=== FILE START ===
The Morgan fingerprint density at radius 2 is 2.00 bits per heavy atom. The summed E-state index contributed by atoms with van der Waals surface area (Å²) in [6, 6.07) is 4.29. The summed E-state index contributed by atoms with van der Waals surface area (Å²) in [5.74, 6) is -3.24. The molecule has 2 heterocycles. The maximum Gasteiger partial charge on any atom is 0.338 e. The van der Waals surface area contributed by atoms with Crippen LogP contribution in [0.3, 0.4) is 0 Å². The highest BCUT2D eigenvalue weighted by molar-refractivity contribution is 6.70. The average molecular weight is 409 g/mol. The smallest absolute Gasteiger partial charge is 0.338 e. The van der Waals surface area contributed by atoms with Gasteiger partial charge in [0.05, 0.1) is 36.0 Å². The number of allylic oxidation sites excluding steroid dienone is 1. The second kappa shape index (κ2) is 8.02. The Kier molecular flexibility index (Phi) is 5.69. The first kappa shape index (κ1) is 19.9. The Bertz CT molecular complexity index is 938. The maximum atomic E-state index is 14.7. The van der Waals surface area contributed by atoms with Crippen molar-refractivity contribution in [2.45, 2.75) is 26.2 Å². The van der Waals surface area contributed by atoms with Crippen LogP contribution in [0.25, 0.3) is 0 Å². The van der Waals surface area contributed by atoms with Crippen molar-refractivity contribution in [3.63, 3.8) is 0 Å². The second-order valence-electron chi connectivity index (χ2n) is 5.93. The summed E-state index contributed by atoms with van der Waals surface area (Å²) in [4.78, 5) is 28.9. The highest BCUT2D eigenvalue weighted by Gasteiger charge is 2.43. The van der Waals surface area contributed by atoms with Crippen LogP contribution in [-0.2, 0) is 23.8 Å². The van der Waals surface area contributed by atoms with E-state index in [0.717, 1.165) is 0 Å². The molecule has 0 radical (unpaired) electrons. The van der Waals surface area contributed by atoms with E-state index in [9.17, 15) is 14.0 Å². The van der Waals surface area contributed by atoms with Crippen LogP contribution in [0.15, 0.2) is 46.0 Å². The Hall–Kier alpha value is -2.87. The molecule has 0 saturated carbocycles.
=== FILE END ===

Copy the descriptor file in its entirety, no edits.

The Morgan fingerprint density at radius 2 is 2.00 bits per heavy atom. The summed E-state index contributed by atoms with van der Waals surface area (Å²) in [6, 6.07) is 4.29. The summed E-state index contributed by atoms with van der Waals surface area (Å²) in [5.74, 6) is -3.24. The molecule has 2 heterocycles. The maximum Gasteiger partial charge on any atom is 0.338 e. The van der Waals surface area contributed by atoms with Crippen LogP contribution in [0.3, 0.4) is 0 Å². The highest BCUT2D eigenvalue weighted by molar-refractivity contribution is 6.70. The average molecular weight is 409 g/mol. The smallest absolute Gasteiger partial charge is 0.338 e. The van der Waals surface area contributed by atoms with Gasteiger partial charge in [0.05, 0.1) is 36.0 Å². The number of allylic oxidation sites excluding steroid dienone is 1. The second kappa shape index (κ2) is 8.02. The Kier molecular flexibility index (Phi) is 5.69. The first kappa shape index (κ1) is 19.9. The Bertz CT molecular complexity index is 938. The maximum atomic E-state index is 14.7. The van der Waals surface area contributed by atoms with Crippen molar-refractivity contribution in [2.45, 2.75) is 26.2 Å². The van der Waals surface area contributed by atoms with Crippen LogP contribution in [0.25, 0.3) is 0 Å². The van der Waals surface area contributed by atoms with Crippen molar-refractivity contribution in [3.63, 3.8) is 0 Å². The second-order valence-electron chi connectivity index (χ2n) is 5.93. The summed E-state index contributed by atoms with van der Waals surface area (Å²) in [4.78, 5) is 28.9. The highest BCUT2D eigenvalue weighted by Gasteiger charge is 2.43. The van der Waals surface area contributed by atoms with Crippen LogP contribution in [-0.2, 0) is 23.8 Å². The van der Waals surface area contributed by atoms with E-state index in [0.717, 1.165) is 0 Å². The molecule has 0 radical (unpaired) electrons. The van der Waals surface area contributed by atoms with E-state index in [9.17, 15) is 14.0 Å². The van der Waals surface area contributed by atoms with Crippen LogP contribution in [0.15, 0.2) is 46.0 Å². The Hall–Kier alpha value is -2.87. The molecule has 0 saturated carbocycles.